Bankruptcy courts are often asked to determine the state law rights of debtors and claimants alike. However, the Supreme Court in 2011 held that the non-Article III courts (i.e., bankruptcy courts) generally do not hold constitutional authority to enter final judgments on state common law claims, despite being conferred with statutory authority under 11 U.S.C. § 157(b)(1) to decide “core” bankruptcy matters. Stern v. Marshall, 564 U.S. 462, 482-87 (2011). The category of claims covered by the Supreme Court’s opinion subsequently became known as Stern claims, which spawned numerous opinions surrounding when a bankruptcy court has constitutional–not statutory–authority to adjudicate claims or issues involving state common law.
A fraudulent transfer claim is a typical example of a “core” bankruptcy matter that generally cannot be adjudicated to final judgment by a bankruptcy court, despite statutory authority. See 11 U.S.C. § 157(b)(2)(H) (making a fraudulent transfer claim a “core” matter); see also Granfinanciera, S.A. v. Nordberg, 492 U.S. 33, 55-56 (1989).
While the holdings in Stern and Granfinanciera seem fairly clear, what remains uncertain is how and when a claimant can assert its Stern rights in the middle of a lengthy and complex adversary proceeding.
In Paragon Litigation Trust v. Noble Corporation PLC (In re Paragon Offshore PLC), Misc. No. 19-mc-00078 (D. Del. April 9, 2020), a Delaware District Court recently dismissed an interlocutory appeal of a ruling denying a defendant’s motion to determine that the bankruptcy court lacked jurisdiction to enter a final judgment on certain fraudulent transfer claims, which were blended with several other non-fraudulent transfer claims in a post-confirmation adversary proceeding brought by a litigation trust. The District Court primarily based its decision on the issue of whether the immediate appeal of the ruling materially advanced the ultimate termination of the litigation.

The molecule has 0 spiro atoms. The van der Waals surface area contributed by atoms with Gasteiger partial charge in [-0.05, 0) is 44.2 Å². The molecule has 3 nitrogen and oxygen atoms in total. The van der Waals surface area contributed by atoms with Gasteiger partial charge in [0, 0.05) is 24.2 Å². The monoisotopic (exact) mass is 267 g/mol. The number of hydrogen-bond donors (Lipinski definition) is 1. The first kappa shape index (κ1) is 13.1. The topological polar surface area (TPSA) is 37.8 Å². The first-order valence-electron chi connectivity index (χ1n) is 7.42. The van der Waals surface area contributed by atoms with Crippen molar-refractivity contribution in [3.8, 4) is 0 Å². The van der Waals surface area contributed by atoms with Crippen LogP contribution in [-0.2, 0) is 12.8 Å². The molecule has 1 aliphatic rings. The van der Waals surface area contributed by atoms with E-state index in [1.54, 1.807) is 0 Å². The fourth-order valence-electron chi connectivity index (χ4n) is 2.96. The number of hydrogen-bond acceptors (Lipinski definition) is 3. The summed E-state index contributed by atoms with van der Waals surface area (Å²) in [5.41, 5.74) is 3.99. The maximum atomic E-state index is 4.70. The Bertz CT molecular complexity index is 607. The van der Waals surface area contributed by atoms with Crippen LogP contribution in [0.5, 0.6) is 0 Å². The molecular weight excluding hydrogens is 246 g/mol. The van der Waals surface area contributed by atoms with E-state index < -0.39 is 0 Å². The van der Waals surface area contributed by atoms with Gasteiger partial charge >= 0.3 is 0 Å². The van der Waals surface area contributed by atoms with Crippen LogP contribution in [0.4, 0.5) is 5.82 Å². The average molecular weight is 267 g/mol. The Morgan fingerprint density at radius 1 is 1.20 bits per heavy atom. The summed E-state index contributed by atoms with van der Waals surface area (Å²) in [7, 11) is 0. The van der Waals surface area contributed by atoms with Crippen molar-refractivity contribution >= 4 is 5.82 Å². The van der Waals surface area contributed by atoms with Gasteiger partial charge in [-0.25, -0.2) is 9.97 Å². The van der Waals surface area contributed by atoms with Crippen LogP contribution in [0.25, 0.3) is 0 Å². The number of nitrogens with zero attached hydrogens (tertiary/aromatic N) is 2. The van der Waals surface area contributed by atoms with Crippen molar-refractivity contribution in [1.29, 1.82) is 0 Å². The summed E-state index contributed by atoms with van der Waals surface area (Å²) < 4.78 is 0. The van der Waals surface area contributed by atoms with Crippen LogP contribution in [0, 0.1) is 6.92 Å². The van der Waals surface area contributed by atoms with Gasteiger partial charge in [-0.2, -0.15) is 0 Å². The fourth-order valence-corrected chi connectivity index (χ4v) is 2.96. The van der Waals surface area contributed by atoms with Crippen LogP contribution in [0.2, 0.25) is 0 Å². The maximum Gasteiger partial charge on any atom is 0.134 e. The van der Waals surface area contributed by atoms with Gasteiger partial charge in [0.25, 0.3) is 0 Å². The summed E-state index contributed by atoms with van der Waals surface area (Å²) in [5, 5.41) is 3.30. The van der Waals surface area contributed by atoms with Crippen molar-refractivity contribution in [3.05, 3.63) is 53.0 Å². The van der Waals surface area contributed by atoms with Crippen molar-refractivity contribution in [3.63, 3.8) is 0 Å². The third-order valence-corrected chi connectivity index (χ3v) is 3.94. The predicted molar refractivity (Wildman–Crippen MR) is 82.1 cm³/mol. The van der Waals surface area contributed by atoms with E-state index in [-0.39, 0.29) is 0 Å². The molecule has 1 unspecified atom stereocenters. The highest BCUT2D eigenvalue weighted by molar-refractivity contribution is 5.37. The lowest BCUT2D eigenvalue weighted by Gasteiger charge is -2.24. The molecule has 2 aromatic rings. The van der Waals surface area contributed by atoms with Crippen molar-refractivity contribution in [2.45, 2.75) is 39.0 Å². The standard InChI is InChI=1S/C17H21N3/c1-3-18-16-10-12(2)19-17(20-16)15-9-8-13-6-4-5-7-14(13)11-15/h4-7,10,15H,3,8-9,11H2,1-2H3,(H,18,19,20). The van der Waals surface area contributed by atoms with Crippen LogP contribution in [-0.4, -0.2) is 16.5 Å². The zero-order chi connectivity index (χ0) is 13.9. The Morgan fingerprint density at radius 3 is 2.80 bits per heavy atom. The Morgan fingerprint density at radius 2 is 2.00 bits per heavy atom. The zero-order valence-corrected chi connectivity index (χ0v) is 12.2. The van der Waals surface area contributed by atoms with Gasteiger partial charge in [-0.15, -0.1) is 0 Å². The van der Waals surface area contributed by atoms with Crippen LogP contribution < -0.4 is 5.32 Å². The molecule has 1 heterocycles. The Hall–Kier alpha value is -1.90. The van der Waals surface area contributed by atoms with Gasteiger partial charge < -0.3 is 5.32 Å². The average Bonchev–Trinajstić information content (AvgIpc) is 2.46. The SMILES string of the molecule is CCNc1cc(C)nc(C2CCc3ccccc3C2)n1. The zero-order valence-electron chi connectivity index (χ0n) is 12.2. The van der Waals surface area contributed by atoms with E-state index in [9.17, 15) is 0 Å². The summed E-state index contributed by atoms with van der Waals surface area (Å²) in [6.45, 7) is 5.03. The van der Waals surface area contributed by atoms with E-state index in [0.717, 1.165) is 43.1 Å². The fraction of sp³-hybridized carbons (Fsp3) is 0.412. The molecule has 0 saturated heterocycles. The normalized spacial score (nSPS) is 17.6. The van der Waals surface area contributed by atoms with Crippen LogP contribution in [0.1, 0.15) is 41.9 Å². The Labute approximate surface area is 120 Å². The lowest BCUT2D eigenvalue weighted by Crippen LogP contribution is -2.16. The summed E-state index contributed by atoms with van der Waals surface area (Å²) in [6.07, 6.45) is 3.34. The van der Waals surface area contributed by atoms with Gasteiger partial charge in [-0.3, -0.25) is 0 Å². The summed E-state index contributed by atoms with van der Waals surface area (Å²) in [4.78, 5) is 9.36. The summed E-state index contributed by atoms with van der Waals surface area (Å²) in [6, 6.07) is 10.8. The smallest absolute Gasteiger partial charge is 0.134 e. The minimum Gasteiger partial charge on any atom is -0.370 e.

Interlocutory Appeal Standard
28 U.S.C. § 158(a)(3) confers authority upon a district court to hear appeals from interlocutory orders and decrees entered by bankruptcy courts. Typically, district courts follow the same standards used to grant interlocutory appeals of district court orders to federal courts of appeals under 28 U.S.C. § 1292(b).
Under the standards of section 1292(b), an interlocutory appeal is permitted only when the order at issue (1) involves a controlling question of law upon which there is (2) substantial ground for difference of opinion as to its correctness, and (3) if appealed immediately, may materially advance the ultimate termination of the litigation. See 28 U.S.C. § 1292(b) (emphasis added); Katz v. Carte Blanche Corp., 496 F.2d 747, 754 (3d Cir. 1974). Generally, an interlocutory appeal under § 1292(b) is appropriate only when the party seeking leave to appeal “establishes exceptional circumstances [to] justify a departure from the basic policy of postponing review until after the entry of final judgment.” In re Del. and Hudson Ry. Co., 96 B.R. 469, 472-73 (D. Del. 1989), aff’d, 884 F.2d 1383 (3d Cir. 1989).
In Paragon Offshore, the District Court focused on the third prong of section 1292(b); whether the appeal materially advanced the ultimate termination of litigation. Courts place “particular weight” on this factor in determining whether to permit an interlocutory appeal. See In re Facebook, Inc., IPO Sec. & Derivative Litig., 986 F. Supp. 2d 524, 531 (S.D.N.Y. 2014) (internal quotation marks omitted).
An interlocutory appeal materially advances litigation if it “(1) eliminate[s] the need for trial, (2) eliminate[s] complex issues so as to simplify the trial, or (3) eliminate[s] issues to make discovery easier and less costly.” Orson, Inc. v. Miramax Film Corp., 867 F. Supp. 319, 322 (E.D. Pa. 1994).